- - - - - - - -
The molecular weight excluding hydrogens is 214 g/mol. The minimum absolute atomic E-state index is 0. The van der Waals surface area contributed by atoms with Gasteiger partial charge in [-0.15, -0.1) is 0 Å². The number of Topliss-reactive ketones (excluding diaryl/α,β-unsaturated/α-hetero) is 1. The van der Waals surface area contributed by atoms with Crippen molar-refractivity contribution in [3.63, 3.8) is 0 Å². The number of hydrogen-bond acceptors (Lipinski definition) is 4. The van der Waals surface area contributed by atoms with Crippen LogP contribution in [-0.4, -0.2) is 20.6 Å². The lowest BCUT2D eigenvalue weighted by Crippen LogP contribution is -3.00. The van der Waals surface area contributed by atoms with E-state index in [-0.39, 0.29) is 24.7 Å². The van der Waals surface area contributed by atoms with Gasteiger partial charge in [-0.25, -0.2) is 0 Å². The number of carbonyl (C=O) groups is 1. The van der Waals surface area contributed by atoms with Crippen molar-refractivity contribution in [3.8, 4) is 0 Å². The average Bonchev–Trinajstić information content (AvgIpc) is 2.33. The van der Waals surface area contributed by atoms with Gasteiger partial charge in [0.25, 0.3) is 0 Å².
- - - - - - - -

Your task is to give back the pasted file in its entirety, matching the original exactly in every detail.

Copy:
The molecular weight excluding hydrogens is 214 g/mol. The minimum absolute atomic E-state index is 0. The van der Waals surface area contributed by atoms with Gasteiger partial charge in [-0.15, -0.1) is 0 Å². The number of Topliss-reactive ketones (excluding diaryl/α,β-unsaturated/α-hetero) is 1. The van der Waals surface area contributed by atoms with Crippen molar-refractivity contribution in [3.63, 3.8) is 0 Å². The number of hydrogen-bond acceptors (Lipinski definition) is 4. The van der Waals surface area contributed by atoms with Crippen LogP contribution in [-0.4, -0.2) is 20.6 Å². The lowest BCUT2D eigenvalue weighted by Crippen LogP contribution is -3.00. The van der Waals surface area contributed by atoms with E-state index in [-0.39, 0.29) is 24.7 Å². The van der Waals surface area contributed by atoms with Gasteiger partial charge in [-0.25, -0.2) is 0 Å². The number of carbonyl (C=O) groups is 1. The van der Waals surface area contributed by atoms with Crippen molar-refractivity contribution in [3.8, 4) is 0 Å². The average Bonchev–Trinajstić information content (AvgIpc) is 2.33. The van der Waals surface area contributed by atoms with Gasteiger partial charge in [0.25, 0.3) is 0 Å².